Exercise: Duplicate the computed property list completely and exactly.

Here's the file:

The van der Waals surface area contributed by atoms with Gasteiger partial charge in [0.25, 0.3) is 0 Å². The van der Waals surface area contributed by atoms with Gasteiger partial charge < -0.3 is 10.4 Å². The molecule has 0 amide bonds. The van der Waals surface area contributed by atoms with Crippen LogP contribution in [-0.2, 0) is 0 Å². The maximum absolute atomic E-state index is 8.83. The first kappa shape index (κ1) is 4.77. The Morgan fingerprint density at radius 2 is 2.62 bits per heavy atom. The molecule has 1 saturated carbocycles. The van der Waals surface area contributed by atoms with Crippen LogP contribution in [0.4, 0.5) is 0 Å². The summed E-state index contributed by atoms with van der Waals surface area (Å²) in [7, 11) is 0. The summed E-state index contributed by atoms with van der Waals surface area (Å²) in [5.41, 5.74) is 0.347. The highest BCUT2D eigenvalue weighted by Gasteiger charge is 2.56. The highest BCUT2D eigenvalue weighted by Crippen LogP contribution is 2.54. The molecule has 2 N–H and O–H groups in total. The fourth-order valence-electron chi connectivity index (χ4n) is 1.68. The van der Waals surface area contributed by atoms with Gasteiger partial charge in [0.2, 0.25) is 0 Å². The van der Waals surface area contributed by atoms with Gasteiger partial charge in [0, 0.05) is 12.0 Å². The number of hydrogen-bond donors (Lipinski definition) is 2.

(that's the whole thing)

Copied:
The van der Waals surface area contributed by atoms with Gasteiger partial charge in [0.25, 0.3) is 0 Å². The van der Waals surface area contributed by atoms with Gasteiger partial charge < -0.3 is 10.4 Å². The molecule has 0 amide bonds. The van der Waals surface area contributed by atoms with Crippen LogP contribution in [-0.2, 0) is 0 Å². The maximum absolute atomic E-state index is 8.83. The first kappa shape index (κ1) is 4.77. The Morgan fingerprint density at radius 2 is 2.62 bits per heavy atom. The molecule has 1 saturated carbocycles. The van der Waals surface area contributed by atoms with Crippen LogP contribution in [0.4, 0.5) is 0 Å². The summed E-state index contributed by atoms with van der Waals surface area (Å²) in [7, 11) is 0. The summed E-state index contributed by atoms with van der Waals surface area (Å²) in [5.41, 5.74) is 0.347. The highest BCUT2D eigenvalue weighted by Gasteiger charge is 2.56. The highest BCUT2D eigenvalue weighted by Crippen LogP contribution is 2.54. The molecule has 2 N–H and O–H groups in total. The fourth-order valence-electron chi connectivity index (χ4n) is 1.68. The van der Waals surface area contributed by atoms with Gasteiger partial charge in [0.2, 0.25) is 0 Å². The van der Waals surface area contributed by atoms with Gasteiger partial charge in [0, 0.05) is 12.0 Å². The number of hydrogen-bond donors (Lipinski definition) is 2.